The Colored Voter


W.E.B. Du Bois


May 1, 1919

This is the month of elections. The colored people have long had the habit of considering that the so-called “off-year” in elections is of little importance, and that the important thing is the Presidential election. No greater mistake could well be made. One might almost say that in normal times it makes no difference who is President of the United States, but it makes every difference to every single American who is his Alderman, who is Mayor, who is his member of the Legislature, and his Governor, and above all, who is his Congressman. Let every colored man and woman who can vote see to it that they know the records of the persons who are candidates for these local offices and that they vote for no man who is not demonstrably and unequivocally loyal to the Government and loyal to the rights of American citizens of Negro descent. For instance: the Second Congressional District of New York, covering the large Negro populations of Flushing and Jamaica, is represented in Congress by Charles Pope Caldwell. Mr. Caldwell was born in Texas. When a delegation of colored women, including the widow of a former United States Senator, the wife of a United States Consul in France, and the wife of a Municipal Judge, asked for a hearing before a congressional committee in order to urge the appointment of Negro officers in the army, this man Caldwell “contemptuously threw down their cards; which he had been holding in his hand, and emphatically said he would never vote for a colored man to be an officer;” whereupon he angrily turned upon his heel and strode away. It does not make an iota of difference what party Caldwell represents, he must be defeated.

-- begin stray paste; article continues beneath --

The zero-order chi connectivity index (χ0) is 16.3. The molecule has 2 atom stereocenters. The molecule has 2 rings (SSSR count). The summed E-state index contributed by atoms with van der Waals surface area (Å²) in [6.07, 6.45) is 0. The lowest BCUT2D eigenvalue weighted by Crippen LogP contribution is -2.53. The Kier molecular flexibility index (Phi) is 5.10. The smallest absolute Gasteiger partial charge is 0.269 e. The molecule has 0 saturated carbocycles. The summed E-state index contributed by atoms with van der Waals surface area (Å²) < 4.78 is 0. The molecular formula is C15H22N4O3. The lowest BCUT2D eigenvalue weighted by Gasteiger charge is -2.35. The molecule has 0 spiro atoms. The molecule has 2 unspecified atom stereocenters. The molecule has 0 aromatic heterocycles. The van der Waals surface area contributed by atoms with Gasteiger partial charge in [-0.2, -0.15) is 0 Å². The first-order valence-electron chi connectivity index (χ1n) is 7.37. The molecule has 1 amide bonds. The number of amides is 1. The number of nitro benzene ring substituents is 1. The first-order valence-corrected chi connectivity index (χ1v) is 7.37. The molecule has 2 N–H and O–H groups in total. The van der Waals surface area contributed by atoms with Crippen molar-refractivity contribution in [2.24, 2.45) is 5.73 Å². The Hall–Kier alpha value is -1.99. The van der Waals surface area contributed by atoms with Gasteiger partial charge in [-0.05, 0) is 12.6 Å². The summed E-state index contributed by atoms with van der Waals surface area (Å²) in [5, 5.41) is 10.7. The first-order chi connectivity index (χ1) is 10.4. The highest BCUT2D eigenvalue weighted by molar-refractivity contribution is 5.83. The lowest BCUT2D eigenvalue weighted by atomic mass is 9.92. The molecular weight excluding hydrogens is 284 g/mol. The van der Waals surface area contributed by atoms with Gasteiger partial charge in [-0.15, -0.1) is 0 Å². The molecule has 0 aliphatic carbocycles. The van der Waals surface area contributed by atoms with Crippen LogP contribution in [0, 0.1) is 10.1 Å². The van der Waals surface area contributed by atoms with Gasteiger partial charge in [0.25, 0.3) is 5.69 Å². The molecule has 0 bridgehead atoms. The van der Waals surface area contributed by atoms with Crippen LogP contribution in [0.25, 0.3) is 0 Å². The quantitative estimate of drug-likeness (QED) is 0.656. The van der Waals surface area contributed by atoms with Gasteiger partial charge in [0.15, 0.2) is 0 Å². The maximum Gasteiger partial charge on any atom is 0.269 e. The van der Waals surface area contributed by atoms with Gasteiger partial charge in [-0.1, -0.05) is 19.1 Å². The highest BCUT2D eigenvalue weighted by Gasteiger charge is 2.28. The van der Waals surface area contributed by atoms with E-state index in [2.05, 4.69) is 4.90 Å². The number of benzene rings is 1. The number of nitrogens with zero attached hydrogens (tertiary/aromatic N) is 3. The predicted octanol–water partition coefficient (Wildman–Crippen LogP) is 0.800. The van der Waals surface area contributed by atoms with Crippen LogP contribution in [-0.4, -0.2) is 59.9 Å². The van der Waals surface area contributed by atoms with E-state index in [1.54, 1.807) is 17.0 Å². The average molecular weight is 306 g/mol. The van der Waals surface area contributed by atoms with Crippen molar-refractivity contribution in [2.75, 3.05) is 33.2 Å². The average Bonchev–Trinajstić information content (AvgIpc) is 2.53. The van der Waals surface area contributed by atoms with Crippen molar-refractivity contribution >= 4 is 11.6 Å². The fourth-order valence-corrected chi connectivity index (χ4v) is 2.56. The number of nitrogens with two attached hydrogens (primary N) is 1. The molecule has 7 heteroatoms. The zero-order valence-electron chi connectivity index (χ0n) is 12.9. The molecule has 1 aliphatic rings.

On the other hand, in New York State colored voters have to choose between Whitman and Smith. Both of them have excellent records so far as the colored people are concerned, and a choice calls for thoughtful consideration along lines outside of racial matters.


For attribution, please cite this work as:
Du Bois, W.E.B. 1919. “The Colored Voter.” The Crisis 17 (1): 8–9.